Baghdad has stepped up its efforts to repatriate Iraqi citizens with a clean record from Kurdish-administered al-Hol camp in Syria's al-Hasakeh province, ensuring they receive anti-extremism education upon their return.
The Syrian Democratic Forces (SDF) have so far facilitated the return of hundreds of Iraqi families. The latest batch of 24 families was repatriated on March 21.
More than 450 families have been brought back to Iraq since the middle of last year, officials said. Upon their arrival, they were moved to refugee shelters as an initial step, for a security check.
The sprawling desert camp of al-Hol, situated just 13km from the border with Iraq, is home to some 60,000 refugees, nearly half of whom are children.
About 30,000 of the camp's inhabitants are Iraqi, most of whom are women and children. Many fled to Syria in 2014, after the "Islamic State of Iraq and Syria" (ISIS) overran Mosul.
Al-Hol camp also shelters about 11,000 family members of ISIS elements, who were brought there after the group's 2017 military defeat in Iraq and Syria and the dissolution of its self-styled "caliphate".
The repatriation decision was driven by concerns about ISIS's influence over Iraqi youth in the camps, and the potential for Iraqi citizens to be recruited by extremists, said Iraqi Deputy Immigration Minister Karim al-Nouri.
Leaving a large number of youth to possibly fall prey to ISIS's destructive ideology would have been a dangerous course of action, he told Al-Mashareq.
About 1,780 Iraqis have been repatriated over the past few months, most of them youth under 18 and women, and they are temporarily housed at al-Jadaa camp, south of Mosul, he said.
Uptick in violence
In light of reports of violence inside al-Hol, the repatriation of Iraqi families has somewhat eased the burden on the camp's Kurdish administration, which is facing difficulties in providing care and protecting residents from pro-ISIS cells.
In January, the United Nations (UN) said it had received reports of increased violence in the camp.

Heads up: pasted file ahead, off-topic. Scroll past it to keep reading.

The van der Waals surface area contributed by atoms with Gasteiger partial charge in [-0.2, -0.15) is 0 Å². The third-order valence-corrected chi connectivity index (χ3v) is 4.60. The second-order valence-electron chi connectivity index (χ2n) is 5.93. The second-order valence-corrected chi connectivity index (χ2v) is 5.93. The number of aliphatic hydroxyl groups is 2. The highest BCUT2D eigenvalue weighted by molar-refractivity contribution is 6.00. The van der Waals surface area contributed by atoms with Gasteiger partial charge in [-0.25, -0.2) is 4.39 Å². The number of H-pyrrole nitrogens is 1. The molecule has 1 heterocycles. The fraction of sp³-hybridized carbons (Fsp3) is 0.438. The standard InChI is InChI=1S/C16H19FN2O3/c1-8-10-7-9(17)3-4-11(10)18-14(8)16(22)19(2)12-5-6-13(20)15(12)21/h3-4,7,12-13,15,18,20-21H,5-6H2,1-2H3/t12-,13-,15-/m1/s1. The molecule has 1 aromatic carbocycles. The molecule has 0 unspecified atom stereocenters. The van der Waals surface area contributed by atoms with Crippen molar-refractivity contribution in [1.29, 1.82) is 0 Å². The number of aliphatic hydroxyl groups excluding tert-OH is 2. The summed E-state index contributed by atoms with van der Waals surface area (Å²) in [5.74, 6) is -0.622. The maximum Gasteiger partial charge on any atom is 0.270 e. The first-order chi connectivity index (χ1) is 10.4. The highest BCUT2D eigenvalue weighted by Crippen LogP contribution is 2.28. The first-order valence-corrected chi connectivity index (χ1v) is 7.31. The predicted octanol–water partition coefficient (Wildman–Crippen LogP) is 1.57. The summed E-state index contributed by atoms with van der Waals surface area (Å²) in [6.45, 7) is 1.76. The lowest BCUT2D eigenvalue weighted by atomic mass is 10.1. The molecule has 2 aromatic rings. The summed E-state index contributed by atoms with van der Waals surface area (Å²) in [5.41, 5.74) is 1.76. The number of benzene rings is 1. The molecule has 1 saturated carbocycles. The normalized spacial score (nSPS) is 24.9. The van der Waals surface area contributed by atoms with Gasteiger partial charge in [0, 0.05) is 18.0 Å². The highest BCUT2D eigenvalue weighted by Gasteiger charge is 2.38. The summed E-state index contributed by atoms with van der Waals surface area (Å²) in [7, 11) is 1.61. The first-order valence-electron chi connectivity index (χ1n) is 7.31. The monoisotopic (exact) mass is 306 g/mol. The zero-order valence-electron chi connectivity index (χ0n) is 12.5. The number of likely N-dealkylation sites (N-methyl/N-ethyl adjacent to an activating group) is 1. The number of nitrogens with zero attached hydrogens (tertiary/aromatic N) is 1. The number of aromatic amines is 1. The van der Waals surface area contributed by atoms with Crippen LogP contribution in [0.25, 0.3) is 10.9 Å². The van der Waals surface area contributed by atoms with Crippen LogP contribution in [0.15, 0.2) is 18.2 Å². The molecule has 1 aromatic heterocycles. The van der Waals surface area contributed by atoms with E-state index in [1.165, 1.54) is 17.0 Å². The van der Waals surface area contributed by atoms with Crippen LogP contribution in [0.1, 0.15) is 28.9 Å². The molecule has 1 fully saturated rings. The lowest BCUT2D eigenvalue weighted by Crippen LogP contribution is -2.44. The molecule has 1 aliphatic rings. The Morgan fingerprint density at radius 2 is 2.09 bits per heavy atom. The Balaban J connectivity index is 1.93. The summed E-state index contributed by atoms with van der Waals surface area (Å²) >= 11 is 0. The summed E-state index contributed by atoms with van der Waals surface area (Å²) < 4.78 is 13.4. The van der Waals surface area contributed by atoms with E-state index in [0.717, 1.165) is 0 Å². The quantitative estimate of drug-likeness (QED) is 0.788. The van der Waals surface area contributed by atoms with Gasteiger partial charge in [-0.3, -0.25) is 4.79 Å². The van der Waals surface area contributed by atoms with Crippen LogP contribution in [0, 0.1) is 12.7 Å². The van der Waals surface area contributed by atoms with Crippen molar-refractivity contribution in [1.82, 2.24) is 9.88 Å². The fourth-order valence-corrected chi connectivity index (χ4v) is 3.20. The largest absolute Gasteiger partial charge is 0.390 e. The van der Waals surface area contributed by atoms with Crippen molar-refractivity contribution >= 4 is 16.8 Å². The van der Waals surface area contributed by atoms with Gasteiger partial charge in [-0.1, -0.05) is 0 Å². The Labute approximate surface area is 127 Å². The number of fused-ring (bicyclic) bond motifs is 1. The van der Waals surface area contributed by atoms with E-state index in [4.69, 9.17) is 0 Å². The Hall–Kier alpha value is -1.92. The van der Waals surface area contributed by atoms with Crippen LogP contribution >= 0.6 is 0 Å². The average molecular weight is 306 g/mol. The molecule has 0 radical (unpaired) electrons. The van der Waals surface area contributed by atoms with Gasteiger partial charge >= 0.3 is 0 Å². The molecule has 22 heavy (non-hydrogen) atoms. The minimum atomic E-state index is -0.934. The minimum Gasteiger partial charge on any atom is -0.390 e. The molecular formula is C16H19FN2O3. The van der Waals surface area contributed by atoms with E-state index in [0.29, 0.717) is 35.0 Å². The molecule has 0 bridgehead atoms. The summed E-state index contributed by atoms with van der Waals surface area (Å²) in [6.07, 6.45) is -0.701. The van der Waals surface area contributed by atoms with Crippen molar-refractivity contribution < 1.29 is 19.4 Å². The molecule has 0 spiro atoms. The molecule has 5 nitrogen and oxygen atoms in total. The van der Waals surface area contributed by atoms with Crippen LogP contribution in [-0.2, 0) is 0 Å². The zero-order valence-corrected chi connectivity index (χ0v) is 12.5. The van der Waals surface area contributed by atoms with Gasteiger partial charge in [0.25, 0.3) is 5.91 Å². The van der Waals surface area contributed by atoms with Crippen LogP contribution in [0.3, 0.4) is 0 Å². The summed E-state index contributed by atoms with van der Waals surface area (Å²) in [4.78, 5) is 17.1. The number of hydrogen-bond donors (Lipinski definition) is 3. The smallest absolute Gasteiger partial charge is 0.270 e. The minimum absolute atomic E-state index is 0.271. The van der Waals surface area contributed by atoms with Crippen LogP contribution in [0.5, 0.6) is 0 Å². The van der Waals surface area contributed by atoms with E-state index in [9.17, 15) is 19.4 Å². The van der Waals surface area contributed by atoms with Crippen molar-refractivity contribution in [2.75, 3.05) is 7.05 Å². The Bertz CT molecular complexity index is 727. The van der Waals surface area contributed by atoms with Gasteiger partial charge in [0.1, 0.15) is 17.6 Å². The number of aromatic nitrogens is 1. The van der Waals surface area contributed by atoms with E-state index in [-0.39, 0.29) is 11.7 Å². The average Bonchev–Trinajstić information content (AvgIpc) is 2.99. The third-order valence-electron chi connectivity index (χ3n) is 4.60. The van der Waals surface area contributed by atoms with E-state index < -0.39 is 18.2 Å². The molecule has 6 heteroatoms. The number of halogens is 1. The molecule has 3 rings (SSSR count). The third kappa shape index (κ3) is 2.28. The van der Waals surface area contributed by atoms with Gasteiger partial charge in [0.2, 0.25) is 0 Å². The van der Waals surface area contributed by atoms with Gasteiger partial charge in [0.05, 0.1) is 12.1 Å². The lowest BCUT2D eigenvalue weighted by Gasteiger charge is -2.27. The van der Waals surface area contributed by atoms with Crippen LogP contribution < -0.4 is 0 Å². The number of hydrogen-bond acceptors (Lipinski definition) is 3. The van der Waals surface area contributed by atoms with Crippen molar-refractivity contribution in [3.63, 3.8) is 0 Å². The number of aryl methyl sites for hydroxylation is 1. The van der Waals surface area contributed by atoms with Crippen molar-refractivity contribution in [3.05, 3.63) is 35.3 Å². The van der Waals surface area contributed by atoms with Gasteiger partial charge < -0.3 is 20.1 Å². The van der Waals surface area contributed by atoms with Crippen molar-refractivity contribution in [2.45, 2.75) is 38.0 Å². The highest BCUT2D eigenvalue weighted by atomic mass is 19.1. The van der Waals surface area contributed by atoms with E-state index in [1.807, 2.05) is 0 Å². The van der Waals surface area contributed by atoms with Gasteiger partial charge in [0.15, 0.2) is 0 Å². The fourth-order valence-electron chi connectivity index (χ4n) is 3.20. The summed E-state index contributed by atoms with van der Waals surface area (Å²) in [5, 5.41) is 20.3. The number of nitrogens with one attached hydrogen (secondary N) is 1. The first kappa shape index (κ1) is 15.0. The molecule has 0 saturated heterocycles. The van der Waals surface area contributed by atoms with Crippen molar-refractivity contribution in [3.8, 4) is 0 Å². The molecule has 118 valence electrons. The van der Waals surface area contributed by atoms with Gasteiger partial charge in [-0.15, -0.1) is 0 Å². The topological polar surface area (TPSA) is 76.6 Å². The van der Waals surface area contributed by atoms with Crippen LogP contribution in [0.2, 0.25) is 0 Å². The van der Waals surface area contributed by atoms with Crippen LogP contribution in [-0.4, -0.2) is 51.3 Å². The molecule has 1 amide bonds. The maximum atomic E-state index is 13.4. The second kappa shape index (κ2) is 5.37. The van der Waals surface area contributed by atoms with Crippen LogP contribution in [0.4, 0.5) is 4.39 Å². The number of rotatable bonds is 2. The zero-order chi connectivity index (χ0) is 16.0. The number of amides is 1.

In 2021, it said in a statement, 90 incidents of violence were reported inside al-Hol. Syrian and Iraqi camp residents, as well as at least two aid workers, were killed during these incidents, and many others were injured.
In a March 23 report, Save the Children said that in the 12 months preceding, 74 children died in al-Hol camp, eight of whom were killed in violent incidents.
Meeting with Iraqi national security adviser Qassem al-Araji on March 17, special representative for the UN Assistance Mission for Iraq Jeanine Hennis-Plasschaert lauded Iraq's efforts to bring its citizens home from Syria.
Al-Araji urged the global community to be more involved in al-Hol issues.
The repatriation of Iraqis from al-Hol camp is "an organised process", said Saeed al-Jayashi, a strategic affairs advisor at Iraq's National Security Advisory Council.
Throughout the process, he told Al-Mashareq, there is co-ordinated national action among all relevant sections of the government and military.
The repatriation procedure is "very strict", he added, and the government makes sure those who return are no threat to Iraq's safety and security.
The process includes vetting to make sure the returnees are Iraqi, have no outstanding security-related arrest warrants, and have no record of affiliation with ISIS or any other extremist group, al-Jayashi said.
After the background and security check is done, he said, the ministries of immigration and transportation send buses to bring the refugees to Iraq by way of the Rabia border crossing with Syria.
While returning is optional for Iraqis, the government provides the returnees with housing and necessary services once they are in the country, he noted.
Iraq co-operates with several international organisations to provide psychological and moral support to those returning from al-Hol in order to help them reintegrate into their former communities, al-Jayashi said.
On March 25, Iraq's National Security Advisory Council announced that 127 families repatriated from al-Hol camp had returned to their areas of origin in north and west Iraq.
The resettled Iraqis are free to return to normal life, after completing educational courses that focus on anti-extremism in Iraq's al-Jadaa camp.